On appeal from the Superior Court of New Jersey, Chancery Division, Family Part, Burlington County, Docket No. FD-03-988-96.
NOT FOR PUBLICATION WITHOUT THE APPROVAL OF THE APPELLATE DIVISION
Before Judges Fisher and Waugh.
Defendant Charles Whitlock, III, appeals the Family Part's November 29, 2011 order requiring him to contribute to the college expenses of his daughter. We remand to the Family Part for further consideration consistent with this opinion.
We discern the following facts and procedural history from the record on appeal.
Whitlock and plaintiff Lauri Caruso are the parents of a daughter born in 1993. As of November 2010, Whitlock's child-support obligation was $81 per week, based upon his gross weekly income of $475 and Caruso's gross weekly income of $1020. The child-support worksheet that resulted in the $81 support order reflects that Whitlock's adjusted child-support obligation, taking into account his deduction for another dependent child not related to Caruso, would have been $86, but that it was reduced to $81 because of the self-support reserve. See Child Support Guidelines, Pressler & Verniero, Current N.J. Court Rules, Appendix IX-A to R. 5.6A at 2546 (2013) ("The self-support reserve is 105% of the U.S. poverty guideline for one person. It attempts to ensure that the obligor has sufficient income to maintain a basic subsistence level and the incentive to work so that child support can be paid."). In June 2011, the Family Part granted Caruso's application for an order requiring Whitlock to pay twenty-seven percent of unreimbursed medical expenses.
In August 2011, Caruso filed an application seeking to require Whitlock to contribute to their daughter's college expenses, as well as an order requiring him to bring his arrears current. The parties appeared before the judge assigned to the Family Part non-dissolution calendar on November 29, 2011.
The record of that hearing reflects that the daughter was already attending Rider University, that Caruso did not discuss the selection of the college with Whitlock because "he doesn't have a relationship with [the daughter] at all," that the daughter was receiving "minimal grants" of $1625, that the total tuition for one semester was $16,490, that there were student loans taken out by the daughter and a loan taken out by Caruso, that Whitlock testified he "had not been involved in any decisions in [the daughter's] life," that he was in favor of his daughter attending college, that the daughter received a settlement of $8000 from an automobile accident, that $2000 of those funds were used for college-related expenses, that the daughter considered Rutgers - The State University but preferred Rider because it was smaller, that the daughter owned two cars, that the parties blamed each other for the lack of relationship between father and daughter, and that Whitlock's wife had recently returned to work following a period of unemployment resulting from a layoff.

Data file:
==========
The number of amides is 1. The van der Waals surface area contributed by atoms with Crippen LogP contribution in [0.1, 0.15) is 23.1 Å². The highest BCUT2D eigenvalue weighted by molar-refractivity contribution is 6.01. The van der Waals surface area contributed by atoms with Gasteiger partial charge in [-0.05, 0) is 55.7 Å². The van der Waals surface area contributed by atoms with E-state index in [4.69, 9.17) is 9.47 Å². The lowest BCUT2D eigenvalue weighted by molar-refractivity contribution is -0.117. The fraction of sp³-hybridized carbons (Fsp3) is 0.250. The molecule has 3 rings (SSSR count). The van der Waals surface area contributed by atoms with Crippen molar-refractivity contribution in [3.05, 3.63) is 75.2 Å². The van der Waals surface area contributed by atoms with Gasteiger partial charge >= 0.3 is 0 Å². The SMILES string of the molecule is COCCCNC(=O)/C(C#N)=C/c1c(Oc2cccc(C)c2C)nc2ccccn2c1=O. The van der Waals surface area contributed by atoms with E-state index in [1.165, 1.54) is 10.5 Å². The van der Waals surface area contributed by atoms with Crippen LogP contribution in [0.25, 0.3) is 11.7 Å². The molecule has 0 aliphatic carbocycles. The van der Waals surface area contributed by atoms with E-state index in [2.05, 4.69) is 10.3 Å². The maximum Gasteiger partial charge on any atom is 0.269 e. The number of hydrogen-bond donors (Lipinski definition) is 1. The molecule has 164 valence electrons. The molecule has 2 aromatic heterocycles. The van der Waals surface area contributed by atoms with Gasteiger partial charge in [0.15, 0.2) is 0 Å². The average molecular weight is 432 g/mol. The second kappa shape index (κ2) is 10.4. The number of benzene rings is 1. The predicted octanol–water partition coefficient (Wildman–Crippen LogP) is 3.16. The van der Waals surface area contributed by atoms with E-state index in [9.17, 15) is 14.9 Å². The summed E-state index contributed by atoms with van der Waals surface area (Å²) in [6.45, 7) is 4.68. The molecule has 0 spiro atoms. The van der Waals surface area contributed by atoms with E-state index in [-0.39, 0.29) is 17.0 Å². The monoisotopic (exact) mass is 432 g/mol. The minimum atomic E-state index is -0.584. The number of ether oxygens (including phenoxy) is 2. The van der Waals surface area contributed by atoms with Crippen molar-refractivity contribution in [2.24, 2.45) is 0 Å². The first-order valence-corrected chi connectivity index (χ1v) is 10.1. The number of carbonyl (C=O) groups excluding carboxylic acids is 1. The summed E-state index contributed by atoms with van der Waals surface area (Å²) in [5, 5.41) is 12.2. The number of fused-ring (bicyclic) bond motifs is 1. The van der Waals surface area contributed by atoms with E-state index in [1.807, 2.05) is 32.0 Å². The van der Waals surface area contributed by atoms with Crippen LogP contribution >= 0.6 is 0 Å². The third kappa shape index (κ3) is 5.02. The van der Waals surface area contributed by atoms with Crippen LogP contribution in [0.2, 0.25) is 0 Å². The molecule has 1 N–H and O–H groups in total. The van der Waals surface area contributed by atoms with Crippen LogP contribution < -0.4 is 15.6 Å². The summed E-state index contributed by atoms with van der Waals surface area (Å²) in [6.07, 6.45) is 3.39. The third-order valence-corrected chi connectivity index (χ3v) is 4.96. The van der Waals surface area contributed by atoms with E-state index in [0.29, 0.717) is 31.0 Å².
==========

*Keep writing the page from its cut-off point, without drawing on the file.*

Based upon those facts, the judge entered an order requiring Whitlock to pay twenty-seven percent of the daughter's net college expenses. That percentage was based on Whitlock's percentage of the total child-support obligation as calculated on the 2010 worksheet. For the fall semester in 2011, his obligation was set at $3430. The judge required that Whitlock's reimbursement check be made payable directly to Caruso's lender. The judge also ordered that Whitlock pay $100 monthly for arrears in child support and medical expenses. This appeal followed.*fn1
On appeal, Whitlock argues that the judge (1) failed to make adequate findings of fact, (2) failed to fully consider the Newburgh factors,*fn2 and (3) failed to consider the needs of his other child. He also argues that the judge should have permitted discovery and held a plenary hearing.
We ordinarily accord great deference to the discretionary decisions of Family Part judges. Donnelly v. Donnelly, 405 N.J. Super. 117, 127 (App. Div. 2009) (citing Larbig v. Larbig, 384 N.J. Super. 17, 21 (App. Div. 2006)). Similar deference is accorded to the factual findings of those judges following an evidentiary hearing. Cesare v. Cesare, 154 N.J. 394, 411-12 (1998). Although there was no formal trial or plenary hearing in this case, the judge heard testimony and argument from the parties while they were under oath. Finally, a judge's purely legal decisions are subject to our plenary review. Crespo v. Crespo, 395 N.J. Super. 190, 194 (App. Div. 2007) (quoting ...